When I became a principal, I became a ravenous consumer of anything related to productivity. I wanted to have a life outside of my job, so that meant learning strategies to become effective and productive. I didn’t want spending time in classrooms to mean that I would have to spend hours after school on email or other administrative tasks. I knew that there had to be strategies I could learn to manage my time and help me to get everything done effectively and efficiently.
I’m happy to report that there are strategies I learned and systems I built which made the overwhelming job of being a principal much more manageable for me. Today we’ll focus on how to get started.
The first thing I would suggest is to Build Your Personal Productivity System
I learned this concept from David Allen’s Getting Things Done, the art of stress-free productivity. Key concepts I learned in this book laid the foundation for how I work.
What did I learn?
- You need to have a place and systems for processing your “stuff”.
- You need to have a system to collect, process, and prioritize your thoughts.
- Having a system is essential to managing your stress and getting things done.
How to Create a System for Processing the “Stuff”
Step 1: Put all papers you receive from meetings that don’t have an immediate place into a “collection bucket,” that you will come back to and sort through later.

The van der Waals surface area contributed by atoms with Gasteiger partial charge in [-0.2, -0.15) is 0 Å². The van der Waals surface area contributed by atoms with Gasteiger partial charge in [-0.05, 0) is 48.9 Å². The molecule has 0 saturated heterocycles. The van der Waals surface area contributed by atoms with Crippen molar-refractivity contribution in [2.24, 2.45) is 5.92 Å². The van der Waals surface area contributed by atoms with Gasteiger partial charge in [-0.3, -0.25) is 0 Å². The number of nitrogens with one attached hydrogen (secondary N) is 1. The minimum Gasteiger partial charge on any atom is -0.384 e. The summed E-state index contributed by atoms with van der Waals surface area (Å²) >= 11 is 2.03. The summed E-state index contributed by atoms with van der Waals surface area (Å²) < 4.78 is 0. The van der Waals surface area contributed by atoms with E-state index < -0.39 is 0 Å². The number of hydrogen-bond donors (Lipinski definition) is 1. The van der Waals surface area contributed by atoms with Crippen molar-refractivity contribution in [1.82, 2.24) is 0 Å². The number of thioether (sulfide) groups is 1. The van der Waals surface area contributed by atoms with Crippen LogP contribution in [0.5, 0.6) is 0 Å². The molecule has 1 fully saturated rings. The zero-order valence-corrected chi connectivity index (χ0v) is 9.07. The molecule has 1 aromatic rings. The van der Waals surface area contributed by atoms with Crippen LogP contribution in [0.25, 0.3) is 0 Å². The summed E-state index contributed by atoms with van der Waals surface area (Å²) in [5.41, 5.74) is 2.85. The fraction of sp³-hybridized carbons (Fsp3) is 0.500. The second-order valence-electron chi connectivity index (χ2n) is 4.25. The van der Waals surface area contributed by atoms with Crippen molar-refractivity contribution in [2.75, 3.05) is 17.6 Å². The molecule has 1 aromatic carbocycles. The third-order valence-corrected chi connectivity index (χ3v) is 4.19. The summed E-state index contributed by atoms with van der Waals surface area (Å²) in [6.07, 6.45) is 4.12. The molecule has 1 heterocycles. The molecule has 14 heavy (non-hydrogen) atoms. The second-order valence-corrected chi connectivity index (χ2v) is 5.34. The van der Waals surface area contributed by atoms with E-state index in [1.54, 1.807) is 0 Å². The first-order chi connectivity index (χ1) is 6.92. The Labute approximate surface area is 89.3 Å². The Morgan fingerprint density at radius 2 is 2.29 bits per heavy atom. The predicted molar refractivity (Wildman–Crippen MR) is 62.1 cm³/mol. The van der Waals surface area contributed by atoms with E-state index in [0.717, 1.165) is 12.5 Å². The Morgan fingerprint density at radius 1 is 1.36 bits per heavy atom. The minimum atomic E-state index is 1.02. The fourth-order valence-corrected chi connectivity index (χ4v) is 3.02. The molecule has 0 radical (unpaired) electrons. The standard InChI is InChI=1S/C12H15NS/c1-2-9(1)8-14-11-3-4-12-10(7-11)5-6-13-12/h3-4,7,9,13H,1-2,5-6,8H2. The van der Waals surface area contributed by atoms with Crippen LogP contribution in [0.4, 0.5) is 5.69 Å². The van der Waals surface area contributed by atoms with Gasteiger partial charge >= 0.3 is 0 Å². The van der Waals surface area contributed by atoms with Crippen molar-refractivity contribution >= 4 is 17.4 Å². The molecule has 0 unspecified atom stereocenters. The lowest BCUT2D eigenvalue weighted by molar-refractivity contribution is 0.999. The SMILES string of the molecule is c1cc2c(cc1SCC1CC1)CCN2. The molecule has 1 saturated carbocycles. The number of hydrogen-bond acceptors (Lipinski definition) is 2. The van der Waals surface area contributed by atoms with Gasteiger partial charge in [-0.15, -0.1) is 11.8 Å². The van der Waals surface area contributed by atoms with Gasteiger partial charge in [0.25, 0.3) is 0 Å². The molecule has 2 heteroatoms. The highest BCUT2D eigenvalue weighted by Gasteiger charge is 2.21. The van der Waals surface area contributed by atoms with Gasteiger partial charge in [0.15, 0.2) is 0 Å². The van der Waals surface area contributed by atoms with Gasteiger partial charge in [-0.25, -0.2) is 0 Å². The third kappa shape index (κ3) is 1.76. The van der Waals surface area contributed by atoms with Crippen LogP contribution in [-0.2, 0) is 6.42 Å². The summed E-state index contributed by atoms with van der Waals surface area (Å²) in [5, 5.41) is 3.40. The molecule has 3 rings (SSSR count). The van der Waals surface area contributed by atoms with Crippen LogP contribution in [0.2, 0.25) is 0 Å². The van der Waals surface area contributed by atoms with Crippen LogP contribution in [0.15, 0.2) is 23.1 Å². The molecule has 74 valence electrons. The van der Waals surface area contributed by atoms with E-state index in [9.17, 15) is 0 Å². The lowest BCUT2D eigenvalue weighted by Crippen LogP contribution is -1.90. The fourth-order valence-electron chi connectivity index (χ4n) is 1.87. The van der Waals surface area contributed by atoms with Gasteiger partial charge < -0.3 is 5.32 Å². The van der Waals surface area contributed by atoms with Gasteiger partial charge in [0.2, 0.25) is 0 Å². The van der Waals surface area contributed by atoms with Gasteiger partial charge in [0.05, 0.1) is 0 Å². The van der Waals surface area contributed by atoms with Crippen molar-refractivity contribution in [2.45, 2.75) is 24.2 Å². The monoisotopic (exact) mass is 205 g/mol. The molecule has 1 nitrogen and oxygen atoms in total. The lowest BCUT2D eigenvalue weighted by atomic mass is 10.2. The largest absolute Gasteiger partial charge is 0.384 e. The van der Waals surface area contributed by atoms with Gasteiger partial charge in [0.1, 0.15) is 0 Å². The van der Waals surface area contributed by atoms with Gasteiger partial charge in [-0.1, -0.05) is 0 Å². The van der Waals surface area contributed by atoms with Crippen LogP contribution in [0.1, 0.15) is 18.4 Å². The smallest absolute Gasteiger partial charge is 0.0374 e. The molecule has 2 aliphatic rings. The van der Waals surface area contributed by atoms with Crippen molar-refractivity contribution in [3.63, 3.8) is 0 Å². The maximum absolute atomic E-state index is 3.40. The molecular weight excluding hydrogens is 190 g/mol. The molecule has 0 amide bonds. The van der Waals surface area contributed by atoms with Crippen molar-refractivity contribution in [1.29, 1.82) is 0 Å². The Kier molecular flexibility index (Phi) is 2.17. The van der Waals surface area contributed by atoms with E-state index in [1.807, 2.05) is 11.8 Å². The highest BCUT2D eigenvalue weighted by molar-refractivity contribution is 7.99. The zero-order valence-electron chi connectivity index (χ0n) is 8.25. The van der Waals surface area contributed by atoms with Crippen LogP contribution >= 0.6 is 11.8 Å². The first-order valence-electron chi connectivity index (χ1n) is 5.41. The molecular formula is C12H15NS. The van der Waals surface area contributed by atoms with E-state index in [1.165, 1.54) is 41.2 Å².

Step 2: Process the papers, and file them into a folder system based on when you will address them. I used a tickler file system. This system is basically 31 folders labeled 1-31 for each day of the month. You don’t have to know exactly when you are going to deal with the action item represented by the paper, you just need to prioritize. You will know deadlines for some papers, and placing papers in files based on when you will address the paper helps you know what to tackle first. This was HUGE for me. Previously I would file all my papers by project, idea, or just put in a “To-Do” folder. Then I would lose the paper or have messy stacks of files on my desk.
How to Create a System for collecting, processing, and prioritizing your thoughts
Step 1: Adopt the philosophy that your mind is designed to generate ideas, not store them.
Step 2: Establish a “collection bucket,”for your thoughts that you can come back to and sort through (notebooks or a binder with tabs).
I had a mini binder with different sections for:
- What happened today
- Personal PD
- Weekly email
- Miscellaneous ideas!
Having a system is essential to managing your stress and getting things done. Once you have systems in place for how to manage the stuff and the thoughts, you plan how to attack them.
Part 2 of Getting It Done! released next Thursday, will focus on how to plan your attack.